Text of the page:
Since I just got back from the mountains, my photos for this challenge are from there.
My boots on the AT.
Looking down on the benchmark at Newfound Gap in the Smoky Mountains.
In North Carolina, they call Fall The Color Season, a most fitting name for my 2nd favorite season of the year. The bright and beautiful reds, oranges, and yellows of dying leaves of deciduous trees delight me every year.
Since I love Fall so much and the leaves aren’t turning here yet, I’ve included a few from this season, a few from last season, and one from our trip to the Smokies last year.
The Dogwood trees are just beginning to turn here, and the berries are showing off their beautiful red color.
These Oak leaves tell the tale of slowly turning color to bring on Fall.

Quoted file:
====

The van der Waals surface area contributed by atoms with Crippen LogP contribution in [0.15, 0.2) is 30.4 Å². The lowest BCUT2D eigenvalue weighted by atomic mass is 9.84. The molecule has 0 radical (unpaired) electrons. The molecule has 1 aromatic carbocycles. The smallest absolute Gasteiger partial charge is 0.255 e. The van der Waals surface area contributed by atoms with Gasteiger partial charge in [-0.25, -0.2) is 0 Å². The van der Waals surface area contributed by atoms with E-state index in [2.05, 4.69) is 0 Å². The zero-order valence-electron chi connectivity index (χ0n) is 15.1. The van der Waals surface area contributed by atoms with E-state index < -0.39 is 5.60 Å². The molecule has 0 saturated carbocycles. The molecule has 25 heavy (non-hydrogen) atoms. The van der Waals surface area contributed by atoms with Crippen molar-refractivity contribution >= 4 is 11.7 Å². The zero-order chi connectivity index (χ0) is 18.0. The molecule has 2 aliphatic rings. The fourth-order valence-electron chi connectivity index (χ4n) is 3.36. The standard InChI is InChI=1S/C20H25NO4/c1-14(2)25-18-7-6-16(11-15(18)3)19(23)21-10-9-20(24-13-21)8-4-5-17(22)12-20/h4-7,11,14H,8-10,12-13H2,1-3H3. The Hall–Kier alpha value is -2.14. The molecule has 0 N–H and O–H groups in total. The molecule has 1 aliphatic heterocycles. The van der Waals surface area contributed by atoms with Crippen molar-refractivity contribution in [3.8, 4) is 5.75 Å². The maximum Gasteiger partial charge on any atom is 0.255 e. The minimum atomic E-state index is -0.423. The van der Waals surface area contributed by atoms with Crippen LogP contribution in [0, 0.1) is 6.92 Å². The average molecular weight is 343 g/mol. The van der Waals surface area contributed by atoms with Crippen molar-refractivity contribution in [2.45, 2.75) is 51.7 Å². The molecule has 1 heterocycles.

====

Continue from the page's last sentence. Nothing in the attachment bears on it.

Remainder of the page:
I call these stick flowers, but they are actually Spider Lilies or Surprise Lilies. They spring up seemingly overnight in late Summer and early Fall. I love them.
I saw these beauties while we were driving the Roaring Fork Motor Trail in the Smoky Mountains.
October 27th of last year was the peak for this beautiful Maple tree.
I love the image of this angel in a local cemetery that I captured last Fall on November 3, 2010.
Have you ever seen a variegated tree before? I never had, either. This multicolored tree is my all time favorite. I’m watching it closely to see if it puts on the same show this year.
Here’s hoping we all have a beautiful Fall Color Season!
I’ve been to the Smoky Mountains many times, and I’ve been to the Rockies just once. Since this challenge is for mountains and I just got back from The Smokies, I’m posting a couple of photos from that trip.
As usual, the view from Newfound Gap was hazy but beautiful as always.
Night was falling, so this image isn’t quite as clear. That’s Mt. LeConte at sunset as seen from the Gatlinburg by-pass. It’s also the location of a geocaching earthcache.
We went October 2010, so here are a few from that trip.
There was a cache here, or we would never have stopped at this spot.
Going to the mountains is like breathing for us.